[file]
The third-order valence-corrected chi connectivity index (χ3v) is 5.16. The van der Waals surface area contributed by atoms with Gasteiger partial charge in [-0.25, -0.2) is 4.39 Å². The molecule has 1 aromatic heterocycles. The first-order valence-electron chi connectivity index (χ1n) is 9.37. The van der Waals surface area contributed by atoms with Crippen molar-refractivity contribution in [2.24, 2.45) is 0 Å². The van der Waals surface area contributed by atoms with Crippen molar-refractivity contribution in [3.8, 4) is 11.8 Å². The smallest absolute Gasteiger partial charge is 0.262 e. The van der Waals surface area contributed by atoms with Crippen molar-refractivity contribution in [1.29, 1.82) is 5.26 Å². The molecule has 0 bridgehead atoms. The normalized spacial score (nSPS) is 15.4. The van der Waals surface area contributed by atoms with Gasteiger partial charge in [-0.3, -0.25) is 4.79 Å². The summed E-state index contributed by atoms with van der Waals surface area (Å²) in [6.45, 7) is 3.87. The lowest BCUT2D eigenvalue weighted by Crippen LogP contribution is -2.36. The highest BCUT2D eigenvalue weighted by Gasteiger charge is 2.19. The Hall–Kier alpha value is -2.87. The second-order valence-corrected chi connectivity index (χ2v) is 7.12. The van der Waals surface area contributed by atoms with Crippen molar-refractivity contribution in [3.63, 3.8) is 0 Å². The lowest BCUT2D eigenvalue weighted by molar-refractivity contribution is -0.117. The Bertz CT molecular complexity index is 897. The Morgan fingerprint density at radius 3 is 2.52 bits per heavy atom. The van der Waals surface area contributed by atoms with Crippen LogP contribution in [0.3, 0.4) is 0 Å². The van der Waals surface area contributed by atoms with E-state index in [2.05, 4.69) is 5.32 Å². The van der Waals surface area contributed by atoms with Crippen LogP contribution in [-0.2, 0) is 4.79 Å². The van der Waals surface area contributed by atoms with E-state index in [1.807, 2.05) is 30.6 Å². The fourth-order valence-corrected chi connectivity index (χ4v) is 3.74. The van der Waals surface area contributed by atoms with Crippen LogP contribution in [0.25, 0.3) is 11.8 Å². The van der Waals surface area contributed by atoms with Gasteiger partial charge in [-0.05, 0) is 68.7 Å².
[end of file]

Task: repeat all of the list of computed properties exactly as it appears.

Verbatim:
The third-order valence-corrected chi connectivity index (χ3v) is 5.16. The van der Waals surface area contributed by atoms with Gasteiger partial charge in [-0.25, -0.2) is 4.39 Å². The molecule has 1 aromatic heterocycles. The first-order valence-electron chi connectivity index (χ1n) is 9.37. The van der Waals surface area contributed by atoms with Crippen molar-refractivity contribution in [2.24, 2.45) is 0 Å². The van der Waals surface area contributed by atoms with Crippen molar-refractivity contribution in [3.8, 4) is 11.8 Å². The smallest absolute Gasteiger partial charge is 0.262 e. The van der Waals surface area contributed by atoms with Crippen molar-refractivity contribution in [1.29, 1.82) is 5.26 Å². The molecule has 0 bridgehead atoms. The normalized spacial score (nSPS) is 15.4. The van der Waals surface area contributed by atoms with Gasteiger partial charge in [-0.3, -0.25) is 4.79 Å². The summed E-state index contributed by atoms with van der Waals surface area (Å²) in [6.45, 7) is 3.87. The lowest BCUT2D eigenvalue weighted by Crippen LogP contribution is -2.36. The highest BCUT2D eigenvalue weighted by Gasteiger charge is 2.19. The Hall–Kier alpha value is -2.87. The second-order valence-corrected chi connectivity index (χ2v) is 7.12. The van der Waals surface area contributed by atoms with Crippen molar-refractivity contribution in [3.63, 3.8) is 0 Å². The lowest BCUT2D eigenvalue weighted by molar-refractivity contribution is -0.117. The Bertz CT molecular complexity index is 897. The Morgan fingerprint density at radius 3 is 2.52 bits per heavy atom. The van der Waals surface area contributed by atoms with Crippen LogP contribution in [0.3, 0.4) is 0 Å². The van der Waals surface area contributed by atoms with E-state index in [2.05, 4.69) is 5.32 Å². The van der Waals surface area contributed by atoms with Crippen LogP contribution in [-0.2, 0) is 4.79 Å². The van der Waals surface area contributed by atoms with E-state index in [1.807, 2.05) is 30.6 Å². The fourth-order valence-corrected chi connectivity index (χ4v) is 3.74. The van der Waals surface area contributed by atoms with Crippen LogP contribution in [0.25, 0.3) is 11.8 Å². The van der Waals surface area contributed by atoms with Gasteiger partial charge in [-0.05, 0) is 68.7 Å².